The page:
The equation for business success

The equation for business success
Henley Business School reveal a winning formula
Audio player loading…

If you've always thought that there was an answer to your business problems but couldn't put your finger on it, then think no longer, the answer to business success is not sweat and toil, it's IG = 3E (to the power of D)

or at least that's what the experts at Henley say it is.

The equation created by Henley Business Schoolresearch project and sponsored by Orange helps business owners like yourself to be able to score all those business ideas running around your head, so you know which ones to pursue, and which ones to avoid.

According to the Henley study, three quarters of small enterprises (75%) are generating more business ideas now, compared to five years ago but over half of these ideas (52%) aren't practical and can't be implemented. To help small businesses generate more useful ideas Professor Dominic Swords from Henley Business School has developed the world's first equation outlining how firms create consistently great business ideas.

The formula - the result of interviews with innovation leaders like 3M, Diageo and Bupa and an analysis of 2,000 British businesses - identifies experience, engagement, energy and diversity as the elements needed to generate useful ideas in a group environment (e.g. a brainstorm).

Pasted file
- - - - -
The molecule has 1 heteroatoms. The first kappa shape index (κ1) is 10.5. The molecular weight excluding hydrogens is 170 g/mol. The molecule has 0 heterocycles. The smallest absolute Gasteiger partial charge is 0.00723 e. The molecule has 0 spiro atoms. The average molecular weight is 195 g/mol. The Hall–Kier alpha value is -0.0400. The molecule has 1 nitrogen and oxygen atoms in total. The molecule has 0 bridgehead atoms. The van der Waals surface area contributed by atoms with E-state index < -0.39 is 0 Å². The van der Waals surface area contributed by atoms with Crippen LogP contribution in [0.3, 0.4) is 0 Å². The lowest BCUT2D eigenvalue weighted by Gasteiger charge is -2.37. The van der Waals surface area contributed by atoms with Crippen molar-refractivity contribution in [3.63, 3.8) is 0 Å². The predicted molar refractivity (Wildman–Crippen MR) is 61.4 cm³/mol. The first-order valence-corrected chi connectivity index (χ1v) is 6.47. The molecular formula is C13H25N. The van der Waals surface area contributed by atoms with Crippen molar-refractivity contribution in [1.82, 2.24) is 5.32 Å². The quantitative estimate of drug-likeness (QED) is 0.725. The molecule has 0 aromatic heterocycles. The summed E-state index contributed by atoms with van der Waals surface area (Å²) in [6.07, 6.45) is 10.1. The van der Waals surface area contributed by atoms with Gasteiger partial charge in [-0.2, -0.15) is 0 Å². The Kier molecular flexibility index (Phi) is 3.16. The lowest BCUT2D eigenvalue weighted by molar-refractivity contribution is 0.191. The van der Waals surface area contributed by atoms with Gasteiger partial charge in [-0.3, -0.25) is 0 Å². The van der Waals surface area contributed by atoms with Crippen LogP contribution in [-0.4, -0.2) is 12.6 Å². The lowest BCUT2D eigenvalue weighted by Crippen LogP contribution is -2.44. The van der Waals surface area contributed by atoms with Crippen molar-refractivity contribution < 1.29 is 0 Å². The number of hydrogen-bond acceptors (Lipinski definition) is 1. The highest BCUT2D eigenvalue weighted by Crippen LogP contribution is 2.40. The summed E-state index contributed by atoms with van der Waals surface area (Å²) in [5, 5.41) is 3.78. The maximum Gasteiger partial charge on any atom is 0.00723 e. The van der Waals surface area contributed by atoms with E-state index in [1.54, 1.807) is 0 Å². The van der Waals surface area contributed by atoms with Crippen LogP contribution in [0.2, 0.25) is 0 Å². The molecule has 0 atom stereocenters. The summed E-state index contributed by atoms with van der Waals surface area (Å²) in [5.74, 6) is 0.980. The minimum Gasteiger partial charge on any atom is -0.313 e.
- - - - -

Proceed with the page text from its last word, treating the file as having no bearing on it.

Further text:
The ideas generation equation

IG = 3E (to the power of D)

IG = rate of Ideas Generation

3E = Experience + Engagement + Energy

D = Diversity

To help small businesses implement the formula in their day-to-day operations, Professor Swords has turned it into a seven-step plan to run the optimal ideas generation session. This easy to follow plan gives techniques on picking the best participants, identifying the optimum ideas and then implementing them.

The plan also highlights innovation examples from world leading firms such as inviting external guests to give first-hand insights; asking participants to pretend to be the target audience when giving feedback; using separate rooms to test ideas; and eliminating negative comments by giving yellow cards to participants who say "no, but".

To download the free guide, please visit: